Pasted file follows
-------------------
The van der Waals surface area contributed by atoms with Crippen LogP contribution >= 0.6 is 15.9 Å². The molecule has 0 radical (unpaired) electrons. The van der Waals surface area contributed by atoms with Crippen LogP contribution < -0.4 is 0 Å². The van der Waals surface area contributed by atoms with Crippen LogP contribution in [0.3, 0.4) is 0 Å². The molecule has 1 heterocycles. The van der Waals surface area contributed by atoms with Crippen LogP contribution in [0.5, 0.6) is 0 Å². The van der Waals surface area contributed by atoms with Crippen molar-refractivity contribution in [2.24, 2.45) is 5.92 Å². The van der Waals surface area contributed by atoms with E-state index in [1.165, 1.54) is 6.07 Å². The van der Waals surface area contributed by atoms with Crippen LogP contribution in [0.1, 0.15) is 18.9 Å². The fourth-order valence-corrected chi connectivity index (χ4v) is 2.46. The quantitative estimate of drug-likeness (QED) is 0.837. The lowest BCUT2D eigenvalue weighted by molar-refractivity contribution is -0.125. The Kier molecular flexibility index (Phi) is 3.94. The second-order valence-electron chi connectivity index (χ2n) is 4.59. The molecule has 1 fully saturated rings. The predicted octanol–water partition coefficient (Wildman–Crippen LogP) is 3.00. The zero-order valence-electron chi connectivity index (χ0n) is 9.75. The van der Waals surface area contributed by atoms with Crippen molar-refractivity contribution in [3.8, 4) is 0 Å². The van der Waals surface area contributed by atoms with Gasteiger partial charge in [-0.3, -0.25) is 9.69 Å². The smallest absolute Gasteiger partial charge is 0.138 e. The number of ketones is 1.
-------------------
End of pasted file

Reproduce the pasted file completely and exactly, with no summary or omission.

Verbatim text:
The van der Waals surface area contributed by atoms with Crippen LogP contribution >= 0.6 is 15.9 Å². The molecule has 0 radical (unpaired) electrons. The van der Waals surface area contributed by atoms with Crippen LogP contribution < -0.4 is 0 Å². The van der Waals surface area contributed by atoms with Crippen LogP contribution in [0.3, 0.4) is 0 Å². The molecule has 1 heterocycles. The van der Waals surface area contributed by atoms with Crippen LogP contribution in [0.5, 0.6) is 0 Å². The van der Waals surface area contributed by atoms with Crippen molar-refractivity contribution in [2.24, 2.45) is 5.92 Å². The van der Waals surface area contributed by atoms with E-state index in [1.165, 1.54) is 6.07 Å². The van der Waals surface area contributed by atoms with Crippen LogP contribution in [0.1, 0.15) is 18.9 Å². The fourth-order valence-corrected chi connectivity index (χ4v) is 2.46. The quantitative estimate of drug-likeness (QED) is 0.837. The lowest BCUT2D eigenvalue weighted by molar-refractivity contribution is -0.125. The Kier molecular flexibility index (Phi) is 3.94. The second-order valence-electron chi connectivity index (χ2n) is 4.59. The molecule has 1 fully saturated rings. The predicted octanol–water partition coefficient (Wildman–Crippen LogP) is 3.00. The zero-order valence-electron chi connectivity index (χ0n) is 9.75. The van der Waals surface area contributed by atoms with Crippen molar-refractivity contribution in [3.8, 4) is 0 Å². The van der Waals surface area contributed by atoms with Gasteiger partial charge in [-0.3, -0.25) is 9.69 Å². The smallest absolute Gasteiger partial charge is 0.138 e. The number of ketones is 1.